Tiffany Roe is a Licensed Clinical Mental Health Counselor, psychology teacher, speaker, podcast host, & the owner of Mindful Counseling in Orem, Utah. She passionately helps her clients remember they are enough. Tiffany has focused her career on treatment for women navigating disordered eating, poor body image, poor relationships with themselves and food, anxiety, life transitions, and low self-worth. Tiffany personally survived an eating disorder and has been fully recovered for over 12 years. She passionately works to dismantle diet culture and feels called to work with women and to help them find their true purpose and self-worth. Tiffany believes you can love yourself, your mind, your body, and your relationship with food.

She attended Argosy University where she graduated with honors and received her Master of Arts degree in Mental Health Counseling in 2011. She received her Bachelor degree in Sociology from Brigham Young University in 2008. Tiffany is an award-winning teacher & speaker. She taught psychology courses in the Behavioral Sciences Department for Utah Valley University from 2012-2017. Tiffany regularly speaks for community events, workshops, and retreats. She wants to change the mental health game and make therapy accessible and cool. Find her online at TiffanyRoe.com.

This episode is brought to you by Ori, a new clothing brand that makes cute, comfortable, and modern pieces specifically designed to fit larger bodies. Head over to WearOri.com/Psych for an exclusive 15% discount for Food Psych® listeners.

This episode is also brought to you today by Katie Dalebout’s let [a podcast] out course. If you’ve ever wanted to start a podcast, this workshop, which features interviews with over 100 podcasters (including Christy,) will help you learn the ins-and-outs of podcasting, so that you can focus on crafting your own unique content. To learn more and sign up, visit LetAPodcastOut.club, and use promo code FOODPSYCH for $25 off at checkout. Sign up before March 21, 2019 to receive an additional $75 off the course.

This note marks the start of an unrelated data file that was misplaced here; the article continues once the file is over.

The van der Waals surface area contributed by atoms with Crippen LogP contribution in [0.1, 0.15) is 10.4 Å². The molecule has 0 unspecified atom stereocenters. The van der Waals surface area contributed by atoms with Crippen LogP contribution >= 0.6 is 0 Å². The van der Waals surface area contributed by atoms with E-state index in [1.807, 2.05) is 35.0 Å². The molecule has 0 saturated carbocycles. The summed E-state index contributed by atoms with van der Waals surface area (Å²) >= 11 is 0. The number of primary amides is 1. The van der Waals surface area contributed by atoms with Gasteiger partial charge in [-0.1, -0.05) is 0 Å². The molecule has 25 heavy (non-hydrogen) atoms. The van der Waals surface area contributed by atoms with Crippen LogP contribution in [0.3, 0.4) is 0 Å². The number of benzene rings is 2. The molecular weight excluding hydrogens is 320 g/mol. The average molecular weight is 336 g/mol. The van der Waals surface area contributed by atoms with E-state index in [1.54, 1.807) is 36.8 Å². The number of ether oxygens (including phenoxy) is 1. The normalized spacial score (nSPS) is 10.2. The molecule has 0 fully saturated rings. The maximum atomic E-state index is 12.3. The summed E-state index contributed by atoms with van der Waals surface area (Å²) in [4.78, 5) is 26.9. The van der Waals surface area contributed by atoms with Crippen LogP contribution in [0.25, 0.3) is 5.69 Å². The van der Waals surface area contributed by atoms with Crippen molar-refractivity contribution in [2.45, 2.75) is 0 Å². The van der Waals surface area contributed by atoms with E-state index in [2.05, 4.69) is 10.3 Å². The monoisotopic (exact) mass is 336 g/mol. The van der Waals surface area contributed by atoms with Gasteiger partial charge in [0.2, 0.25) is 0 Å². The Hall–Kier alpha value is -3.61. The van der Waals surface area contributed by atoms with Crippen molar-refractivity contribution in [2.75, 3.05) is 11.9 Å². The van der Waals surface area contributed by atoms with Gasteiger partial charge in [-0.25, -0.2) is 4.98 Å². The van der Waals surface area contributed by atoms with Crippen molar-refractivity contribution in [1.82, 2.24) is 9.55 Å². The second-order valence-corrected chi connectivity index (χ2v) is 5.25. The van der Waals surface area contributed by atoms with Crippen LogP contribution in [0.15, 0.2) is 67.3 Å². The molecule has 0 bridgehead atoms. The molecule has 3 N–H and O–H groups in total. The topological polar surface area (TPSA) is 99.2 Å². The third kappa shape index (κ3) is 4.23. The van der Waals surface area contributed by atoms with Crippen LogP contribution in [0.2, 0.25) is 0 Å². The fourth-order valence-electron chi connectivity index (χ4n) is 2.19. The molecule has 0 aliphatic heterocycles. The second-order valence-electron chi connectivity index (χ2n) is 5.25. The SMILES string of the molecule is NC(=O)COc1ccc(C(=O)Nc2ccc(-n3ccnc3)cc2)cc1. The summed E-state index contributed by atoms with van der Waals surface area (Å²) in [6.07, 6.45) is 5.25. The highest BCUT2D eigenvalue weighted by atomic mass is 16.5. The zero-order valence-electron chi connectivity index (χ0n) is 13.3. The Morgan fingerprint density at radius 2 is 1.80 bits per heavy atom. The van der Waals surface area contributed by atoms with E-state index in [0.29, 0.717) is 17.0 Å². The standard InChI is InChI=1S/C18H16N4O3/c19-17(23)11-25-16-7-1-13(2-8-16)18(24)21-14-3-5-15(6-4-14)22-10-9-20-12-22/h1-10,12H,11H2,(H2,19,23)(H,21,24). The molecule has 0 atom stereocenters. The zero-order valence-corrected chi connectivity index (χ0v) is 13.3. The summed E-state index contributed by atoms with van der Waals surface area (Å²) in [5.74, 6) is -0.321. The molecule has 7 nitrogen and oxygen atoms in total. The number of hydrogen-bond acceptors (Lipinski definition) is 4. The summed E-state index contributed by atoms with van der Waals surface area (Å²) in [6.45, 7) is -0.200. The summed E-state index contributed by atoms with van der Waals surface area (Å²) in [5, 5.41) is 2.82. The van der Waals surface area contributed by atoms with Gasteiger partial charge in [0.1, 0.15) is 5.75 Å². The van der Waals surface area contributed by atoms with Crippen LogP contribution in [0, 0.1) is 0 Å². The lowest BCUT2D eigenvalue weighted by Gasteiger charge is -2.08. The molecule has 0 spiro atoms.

We Discuss:

  • How growing up in a large family steeped in diet culture affected her relationship with food and with her body

  • The factors that led to her eating disorder

  • How disordered eating is often normalized or ignored because of stereotypes of what eating disorders “look like”

  • Why people who are diet culture’s “picture of health” are often secretly struggling

  • How moving to another country as a Mormon missionary exacerbated her eating disorder

  • How recovery changed her relationship with her faith and identity

  • The connections between shame, religion, and diet culture

  • Post-traumatic growth

  • Intuitive eating, and its role in eating-disorder recovery

  • What inspired Tiffany and Christy to work with eating disorders

  • Why we need to fight fatphobia in eating-disorder treatment and dietetic training

  • The importance of recognizing our own biases

  • Being open to being called out/in and educated

  • Why it’s essential for helping professionals to be aware of social justice and systems of oppression

  • Healthism in healthcare institutions

  • Sitting with our shame and discomfort in growth and recovery

  • Mental-health stigma amongst therapists

  • Tiffany’s work to break down the stigma around mental illness and treatment

  • Vulnerability, and arriving at a place where it feels safe to share personal information and experiences

  • Trust in eating-disorder recovery and intuitive eating

  • Tiffany’s podcast, Therapy Thoughts

 

Resources Mentioned

Some of the links below are affiliate links. Affiliates or not, we only recommend products and services that align with our values.

  • Be Nourished, and Food Psych® episodes with co-founders Dana Sturtevant and Hilary Kinavey

  • Therapy Thoughts podcast

  • Tiffany’s website, counseling practice, Facebook, Twitter, and Instagram

  • This episode is brought to you by Ori, a new clothing brand that makes cute, comfortable, and modern pieces specifically designed to fit larger bodies. Head over to WearOri.com/Psych for an exclusive 15% discount for Food Psych® listeners.

  • This episode is also brought to you today by Katie Dalebout’s let [a podcast] out course. If you’ve ever wanted to start a podcast, this workshop, which features interviews with over 100 podcasters (including Christy,) will help you learn the ins-and-outs of podcasting, so that you can focus on crafting your own unique content. To learn more and sign up, visit LetAPodcastOut.club, and use promo code FOODPSYCH for $25 off at checkout. Sign up before March 21, 2019 to receive an additional $75 off the course.

     

Listener Question of the Week